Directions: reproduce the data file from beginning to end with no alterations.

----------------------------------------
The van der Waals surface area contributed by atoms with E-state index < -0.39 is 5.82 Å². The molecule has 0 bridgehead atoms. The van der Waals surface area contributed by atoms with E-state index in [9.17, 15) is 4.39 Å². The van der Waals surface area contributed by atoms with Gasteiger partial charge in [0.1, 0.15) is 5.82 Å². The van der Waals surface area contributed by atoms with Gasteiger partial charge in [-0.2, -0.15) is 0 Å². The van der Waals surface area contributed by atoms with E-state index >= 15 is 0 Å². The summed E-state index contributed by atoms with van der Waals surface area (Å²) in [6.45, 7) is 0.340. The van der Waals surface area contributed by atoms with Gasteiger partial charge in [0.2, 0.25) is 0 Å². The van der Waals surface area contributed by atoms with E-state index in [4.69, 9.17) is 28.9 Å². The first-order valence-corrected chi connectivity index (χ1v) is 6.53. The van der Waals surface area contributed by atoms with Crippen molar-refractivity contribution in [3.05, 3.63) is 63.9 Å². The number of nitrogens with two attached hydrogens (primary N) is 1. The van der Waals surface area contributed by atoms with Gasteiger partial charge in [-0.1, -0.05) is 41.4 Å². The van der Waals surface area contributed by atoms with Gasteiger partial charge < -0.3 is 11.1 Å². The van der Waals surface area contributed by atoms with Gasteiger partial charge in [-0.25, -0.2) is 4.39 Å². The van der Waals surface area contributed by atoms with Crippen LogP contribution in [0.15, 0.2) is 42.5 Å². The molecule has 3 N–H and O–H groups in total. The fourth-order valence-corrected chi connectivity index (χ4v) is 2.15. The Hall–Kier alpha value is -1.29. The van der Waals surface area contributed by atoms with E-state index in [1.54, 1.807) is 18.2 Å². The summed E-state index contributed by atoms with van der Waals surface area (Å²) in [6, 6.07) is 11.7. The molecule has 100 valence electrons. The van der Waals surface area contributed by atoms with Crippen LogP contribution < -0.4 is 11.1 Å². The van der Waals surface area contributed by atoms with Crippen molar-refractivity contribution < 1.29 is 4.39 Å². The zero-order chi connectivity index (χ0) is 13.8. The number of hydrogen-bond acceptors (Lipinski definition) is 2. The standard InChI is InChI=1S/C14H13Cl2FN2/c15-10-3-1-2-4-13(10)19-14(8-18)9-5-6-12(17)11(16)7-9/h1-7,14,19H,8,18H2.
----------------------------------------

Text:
The van der Waals surface area contributed by atoms with E-state index < -0.39 is 5.82 Å². The molecule has 0 bridgehead atoms. The van der Waals surface area contributed by atoms with E-state index in [9.17, 15) is 4.39 Å². The van der Waals surface area contributed by atoms with Gasteiger partial charge in [0.1, 0.15) is 5.82 Å². The van der Waals surface area contributed by atoms with Gasteiger partial charge in [-0.2, -0.15) is 0 Å². The van der Waals surface area contributed by atoms with E-state index >= 15 is 0 Å². The summed E-state index contributed by atoms with van der Waals surface area (Å²) in [6.45, 7) is 0.340. The van der Waals surface area contributed by atoms with Gasteiger partial charge in [0.2, 0.25) is 0 Å². The van der Waals surface area contributed by atoms with E-state index in [4.69, 9.17) is 28.9 Å². The first-order valence-corrected chi connectivity index (χ1v) is 6.53. The van der Waals surface area contributed by atoms with Crippen molar-refractivity contribution in [3.05, 3.63) is 63.9 Å². The number of nitrogens with two attached hydrogens (primary N) is 1. The van der Waals surface area contributed by atoms with Gasteiger partial charge in [-0.1, -0.05) is 41.4 Å². The van der Waals surface area contributed by atoms with Gasteiger partial charge < -0.3 is 11.1 Å². The van der Waals surface area contributed by atoms with Gasteiger partial charge in [-0.25, -0.2) is 4.39 Å². The van der Waals surface area contributed by atoms with Crippen LogP contribution in [0.15, 0.2) is 42.5 Å². The molecule has 3 N–H and O–H groups in total. The fourth-order valence-corrected chi connectivity index (χ4v) is 2.15. The Hall–Kier alpha value is -1.29. The van der Waals surface area contributed by atoms with E-state index in [1.54, 1.807) is 18.2 Å². The summed E-state index contributed by atoms with van der Waals surface area (Å²) in [6, 6.07) is 11.7. The molecule has 100 valence electrons. The van der Waals surface area contributed by atoms with Crippen LogP contribution < -0.4 is 11.1 Å². The van der Waals surface area contributed by atoms with Crippen molar-refractivity contribution < 1.29 is 4.39 Å². The zero-order chi connectivity index (χ0) is 13.8. The number of hydrogen-bond acceptors (Lipinski definition) is 2. The standard InChI is InChI=1S/C14H13Cl2FN2/c15-10-3-1-2-4-13(10)19-14(8-18)9-5-6-12(17)11(16)7-9/h1-7,14,19H,8,18H2.